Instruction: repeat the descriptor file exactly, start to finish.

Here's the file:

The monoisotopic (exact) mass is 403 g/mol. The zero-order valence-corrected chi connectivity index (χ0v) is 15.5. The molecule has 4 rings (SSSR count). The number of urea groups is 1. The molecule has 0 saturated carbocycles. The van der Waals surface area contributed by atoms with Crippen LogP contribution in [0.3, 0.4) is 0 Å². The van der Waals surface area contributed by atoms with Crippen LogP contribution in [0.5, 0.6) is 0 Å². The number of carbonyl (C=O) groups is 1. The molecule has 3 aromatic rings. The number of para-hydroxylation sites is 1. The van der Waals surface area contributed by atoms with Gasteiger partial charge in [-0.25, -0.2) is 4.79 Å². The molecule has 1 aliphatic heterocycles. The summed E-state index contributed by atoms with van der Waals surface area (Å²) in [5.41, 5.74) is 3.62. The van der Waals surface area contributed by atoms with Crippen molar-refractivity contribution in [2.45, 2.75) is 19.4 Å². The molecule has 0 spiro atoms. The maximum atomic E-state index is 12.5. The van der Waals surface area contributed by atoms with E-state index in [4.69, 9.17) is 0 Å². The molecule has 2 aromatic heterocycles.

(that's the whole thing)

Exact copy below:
The monoisotopic (exact) mass is 403 g/mol. The zero-order valence-corrected chi connectivity index (χ0v) is 15.5. The molecule has 4 rings (SSSR count). The number of urea groups is 1. The molecule has 0 saturated carbocycles. The van der Waals surface area contributed by atoms with Crippen LogP contribution in [0.3, 0.4) is 0 Å². The van der Waals surface area contributed by atoms with Crippen LogP contribution in [0.5, 0.6) is 0 Å². The number of carbonyl (C=O) groups is 1. The molecule has 3 aromatic rings. The number of para-hydroxylation sites is 1. The van der Waals surface area contributed by atoms with Gasteiger partial charge in [-0.25, -0.2) is 4.79 Å². The molecule has 1 aliphatic heterocycles. The summed E-state index contributed by atoms with van der Waals surface area (Å²) in [5.41, 5.74) is 3.62. The van der Waals surface area contributed by atoms with Crippen molar-refractivity contribution in [2.45, 2.75) is 19.4 Å². The molecule has 0 spiro atoms. The maximum atomic E-state index is 12.5. The van der Waals surface area contributed by atoms with E-state index in [4.69, 9.17) is 0 Å². The molecule has 2 aromatic heterocycles.